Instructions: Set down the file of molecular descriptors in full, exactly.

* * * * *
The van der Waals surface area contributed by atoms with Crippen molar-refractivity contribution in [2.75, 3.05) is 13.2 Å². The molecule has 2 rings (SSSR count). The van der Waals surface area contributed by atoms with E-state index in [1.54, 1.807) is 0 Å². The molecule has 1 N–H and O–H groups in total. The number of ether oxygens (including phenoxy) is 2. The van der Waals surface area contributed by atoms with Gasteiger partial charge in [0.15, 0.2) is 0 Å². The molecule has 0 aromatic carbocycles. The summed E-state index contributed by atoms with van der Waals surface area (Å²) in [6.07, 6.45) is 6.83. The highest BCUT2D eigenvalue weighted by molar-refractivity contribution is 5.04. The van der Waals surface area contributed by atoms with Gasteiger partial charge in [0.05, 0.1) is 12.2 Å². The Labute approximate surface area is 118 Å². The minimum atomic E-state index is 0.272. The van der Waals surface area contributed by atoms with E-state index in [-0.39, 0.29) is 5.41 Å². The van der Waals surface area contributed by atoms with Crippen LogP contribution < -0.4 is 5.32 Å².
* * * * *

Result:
The van der Waals surface area contributed by atoms with Crippen molar-refractivity contribution in [2.75, 3.05) is 13.2 Å². The molecule has 2 rings (SSSR count). The van der Waals surface area contributed by atoms with E-state index in [1.54, 1.807) is 0 Å². The molecule has 1 N–H and O–H groups in total. The number of ether oxygens (including phenoxy) is 2. The van der Waals surface area contributed by atoms with Gasteiger partial charge in [0.15, 0.2) is 0 Å². The molecule has 0 aromatic carbocycles. The summed E-state index contributed by atoms with van der Waals surface area (Å²) in [6.07, 6.45) is 6.83. The highest BCUT2D eigenvalue weighted by molar-refractivity contribution is 5.04. The van der Waals surface area contributed by atoms with Gasteiger partial charge in [0.05, 0.1) is 12.2 Å². The Labute approximate surface area is 118 Å². The minimum atomic E-state index is 0.272. The van der Waals surface area contributed by atoms with E-state index in [-0.39, 0.29) is 5.41 Å². The van der Waals surface area contributed by atoms with Crippen LogP contribution < -0.4 is 5.32 Å².